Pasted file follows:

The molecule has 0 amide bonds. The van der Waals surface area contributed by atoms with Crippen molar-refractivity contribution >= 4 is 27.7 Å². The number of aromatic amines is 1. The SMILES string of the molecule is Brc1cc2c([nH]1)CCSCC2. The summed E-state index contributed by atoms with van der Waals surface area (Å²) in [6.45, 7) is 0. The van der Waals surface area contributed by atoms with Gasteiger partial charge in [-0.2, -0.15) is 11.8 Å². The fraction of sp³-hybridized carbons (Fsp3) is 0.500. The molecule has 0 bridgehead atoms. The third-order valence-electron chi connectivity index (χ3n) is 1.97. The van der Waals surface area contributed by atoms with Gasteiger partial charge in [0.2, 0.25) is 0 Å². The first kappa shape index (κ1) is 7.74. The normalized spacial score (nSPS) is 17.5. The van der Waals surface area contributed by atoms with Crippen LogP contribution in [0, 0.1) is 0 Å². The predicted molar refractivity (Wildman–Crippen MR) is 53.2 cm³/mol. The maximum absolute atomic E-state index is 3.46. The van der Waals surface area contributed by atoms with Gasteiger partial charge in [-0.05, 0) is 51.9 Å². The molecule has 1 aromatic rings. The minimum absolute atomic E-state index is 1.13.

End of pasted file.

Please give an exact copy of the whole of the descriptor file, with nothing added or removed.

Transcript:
The molecule has 0 amide bonds. The van der Waals surface area contributed by atoms with Crippen molar-refractivity contribution >= 4 is 27.7 Å². The number of aromatic amines is 1. The SMILES string of the molecule is Brc1cc2c([nH]1)CCSCC2. The summed E-state index contributed by atoms with van der Waals surface area (Å²) in [6.45, 7) is 0. The van der Waals surface area contributed by atoms with Gasteiger partial charge in [-0.2, -0.15) is 11.8 Å². The fraction of sp³-hybridized carbons (Fsp3) is 0.500. The molecule has 0 bridgehead atoms. The third-order valence-electron chi connectivity index (χ3n) is 1.97. The van der Waals surface area contributed by atoms with Gasteiger partial charge in [0.2, 0.25) is 0 Å². The first kappa shape index (κ1) is 7.74. The normalized spacial score (nSPS) is 17.5. The van der Waals surface area contributed by atoms with Crippen LogP contribution in [0, 0.1) is 0 Å². The predicted molar refractivity (Wildman–Crippen MR) is 53.2 cm³/mol. The maximum absolute atomic E-state index is 3.46. The van der Waals surface area contributed by atoms with Gasteiger partial charge in [-0.05, 0) is 51.9 Å². The molecule has 1 aromatic rings. The minimum absolute atomic E-state index is 1.13.